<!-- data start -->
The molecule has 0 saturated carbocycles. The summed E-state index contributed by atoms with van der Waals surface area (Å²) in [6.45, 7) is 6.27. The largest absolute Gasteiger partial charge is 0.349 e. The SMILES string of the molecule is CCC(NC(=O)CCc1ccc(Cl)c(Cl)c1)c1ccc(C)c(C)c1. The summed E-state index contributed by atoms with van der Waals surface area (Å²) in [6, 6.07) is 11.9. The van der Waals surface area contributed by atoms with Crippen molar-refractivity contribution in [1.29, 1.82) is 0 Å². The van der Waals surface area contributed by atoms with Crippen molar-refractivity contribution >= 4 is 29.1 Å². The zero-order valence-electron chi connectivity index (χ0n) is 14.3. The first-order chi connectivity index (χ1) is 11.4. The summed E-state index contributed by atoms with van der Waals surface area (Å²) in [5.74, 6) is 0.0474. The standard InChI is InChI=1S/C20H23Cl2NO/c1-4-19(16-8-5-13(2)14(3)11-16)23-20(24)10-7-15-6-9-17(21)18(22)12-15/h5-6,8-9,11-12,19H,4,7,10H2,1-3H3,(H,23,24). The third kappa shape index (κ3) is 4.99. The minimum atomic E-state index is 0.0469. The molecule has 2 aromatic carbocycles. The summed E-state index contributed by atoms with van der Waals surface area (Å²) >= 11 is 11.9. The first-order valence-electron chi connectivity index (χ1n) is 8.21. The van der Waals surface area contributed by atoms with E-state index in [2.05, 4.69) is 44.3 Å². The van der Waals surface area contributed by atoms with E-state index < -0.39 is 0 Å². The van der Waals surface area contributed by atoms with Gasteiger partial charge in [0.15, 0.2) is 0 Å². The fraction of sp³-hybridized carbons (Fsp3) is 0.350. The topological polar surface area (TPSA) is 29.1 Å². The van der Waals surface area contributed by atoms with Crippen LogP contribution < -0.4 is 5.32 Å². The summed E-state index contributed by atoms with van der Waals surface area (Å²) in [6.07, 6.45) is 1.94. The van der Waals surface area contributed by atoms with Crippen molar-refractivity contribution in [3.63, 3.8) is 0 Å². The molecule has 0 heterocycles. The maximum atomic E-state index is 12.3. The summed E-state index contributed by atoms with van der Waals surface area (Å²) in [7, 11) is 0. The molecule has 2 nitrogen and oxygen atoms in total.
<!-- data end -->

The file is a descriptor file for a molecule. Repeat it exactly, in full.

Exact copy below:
The molecule has 0 saturated carbocycles. The summed E-state index contributed by atoms with van der Waals surface area (Å²) in [6.45, 7) is 6.27. The largest absolute Gasteiger partial charge is 0.349 e. The SMILES string of the molecule is CCC(NC(=O)CCc1ccc(Cl)c(Cl)c1)c1ccc(C)c(C)c1. The summed E-state index contributed by atoms with van der Waals surface area (Å²) in [6, 6.07) is 11.9. The van der Waals surface area contributed by atoms with Crippen molar-refractivity contribution in [1.29, 1.82) is 0 Å². The van der Waals surface area contributed by atoms with Crippen molar-refractivity contribution >= 4 is 29.1 Å². The zero-order valence-electron chi connectivity index (χ0n) is 14.3. The first-order chi connectivity index (χ1) is 11.4. The summed E-state index contributed by atoms with van der Waals surface area (Å²) in [5.74, 6) is 0.0474. The standard InChI is InChI=1S/C20H23Cl2NO/c1-4-19(16-8-5-13(2)14(3)11-16)23-20(24)10-7-15-6-9-17(21)18(22)12-15/h5-6,8-9,11-12,19H,4,7,10H2,1-3H3,(H,23,24). The third kappa shape index (κ3) is 4.99. The minimum atomic E-state index is 0.0469. The molecule has 2 aromatic carbocycles. The summed E-state index contributed by atoms with van der Waals surface area (Å²) >= 11 is 11.9. The first-order valence-electron chi connectivity index (χ1n) is 8.21. The van der Waals surface area contributed by atoms with E-state index in [2.05, 4.69) is 44.3 Å². The van der Waals surface area contributed by atoms with E-state index < -0.39 is 0 Å². The van der Waals surface area contributed by atoms with Gasteiger partial charge in [0.15, 0.2) is 0 Å². The fraction of sp³-hybridized carbons (Fsp3) is 0.350. The topological polar surface area (TPSA) is 29.1 Å². The van der Waals surface area contributed by atoms with Crippen LogP contribution < -0.4 is 5.32 Å². The summed E-state index contributed by atoms with van der Waals surface area (Å²) in [6.07, 6.45) is 1.94. The van der Waals surface area contributed by atoms with Crippen molar-refractivity contribution in [3.63, 3.8) is 0 Å². The molecule has 0 heterocycles. The maximum atomic E-state index is 12.3. The summed E-state index contributed by atoms with van der Waals surface area (Å²) in [7, 11) is 0. The molecule has 2 nitrogen and oxygen atoms in total.